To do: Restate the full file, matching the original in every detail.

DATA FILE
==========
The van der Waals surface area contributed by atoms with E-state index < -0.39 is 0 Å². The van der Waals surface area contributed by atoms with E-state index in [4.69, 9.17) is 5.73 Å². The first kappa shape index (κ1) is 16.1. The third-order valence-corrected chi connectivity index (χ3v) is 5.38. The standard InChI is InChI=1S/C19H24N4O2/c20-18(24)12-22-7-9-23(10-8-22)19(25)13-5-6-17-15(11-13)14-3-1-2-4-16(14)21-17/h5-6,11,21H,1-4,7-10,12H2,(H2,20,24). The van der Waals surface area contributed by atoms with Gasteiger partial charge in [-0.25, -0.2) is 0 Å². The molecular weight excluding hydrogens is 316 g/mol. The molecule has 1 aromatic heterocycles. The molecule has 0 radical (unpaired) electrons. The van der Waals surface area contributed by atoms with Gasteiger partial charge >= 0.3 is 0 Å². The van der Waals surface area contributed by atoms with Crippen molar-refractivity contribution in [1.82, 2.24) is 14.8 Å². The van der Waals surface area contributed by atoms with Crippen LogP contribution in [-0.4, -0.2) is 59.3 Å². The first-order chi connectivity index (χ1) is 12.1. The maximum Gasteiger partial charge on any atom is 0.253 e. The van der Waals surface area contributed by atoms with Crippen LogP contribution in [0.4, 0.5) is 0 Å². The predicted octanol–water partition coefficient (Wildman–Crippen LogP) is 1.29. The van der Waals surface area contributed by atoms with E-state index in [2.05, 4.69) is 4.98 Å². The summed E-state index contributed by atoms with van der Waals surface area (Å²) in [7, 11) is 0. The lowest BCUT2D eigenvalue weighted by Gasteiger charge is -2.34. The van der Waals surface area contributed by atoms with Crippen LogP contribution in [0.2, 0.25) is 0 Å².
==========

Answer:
The van der Waals surface area contributed by atoms with E-state index < -0.39 is 0 Å². The van der Waals surface area contributed by atoms with E-state index in [4.69, 9.17) is 5.73 Å². The first kappa shape index (κ1) is 16.1. The third-order valence-corrected chi connectivity index (χ3v) is 5.38. The standard InChI is InChI=1S/C19H24N4O2/c20-18(24)12-22-7-9-23(10-8-22)19(25)13-5-6-17-15(11-13)14-3-1-2-4-16(14)21-17/h5-6,11,21H,1-4,7-10,12H2,(H2,20,24). The van der Waals surface area contributed by atoms with Gasteiger partial charge in [-0.25, -0.2) is 0 Å². The molecular weight excluding hydrogens is 316 g/mol. The molecule has 1 aromatic heterocycles. The molecule has 0 radical (unpaired) electrons. The van der Waals surface area contributed by atoms with Gasteiger partial charge >= 0.3 is 0 Å². The van der Waals surface area contributed by atoms with Crippen molar-refractivity contribution in [1.82, 2.24) is 14.8 Å². The van der Waals surface area contributed by atoms with Crippen LogP contribution in [-0.4, -0.2) is 59.3 Å². The first-order chi connectivity index (χ1) is 12.1. The maximum Gasteiger partial charge on any atom is 0.253 e. The van der Waals surface area contributed by atoms with Crippen LogP contribution in [0.4, 0.5) is 0 Å². The predicted octanol–water partition coefficient (Wildman–Crippen LogP) is 1.29. The van der Waals surface area contributed by atoms with E-state index in [2.05, 4.69) is 4.98 Å². The summed E-state index contributed by atoms with van der Waals surface area (Å²) in [7, 11) is 0. The lowest BCUT2D eigenvalue weighted by Gasteiger charge is -2.34. The van der Waals surface area contributed by atoms with Crippen LogP contribution in [0.2, 0.25) is 0 Å².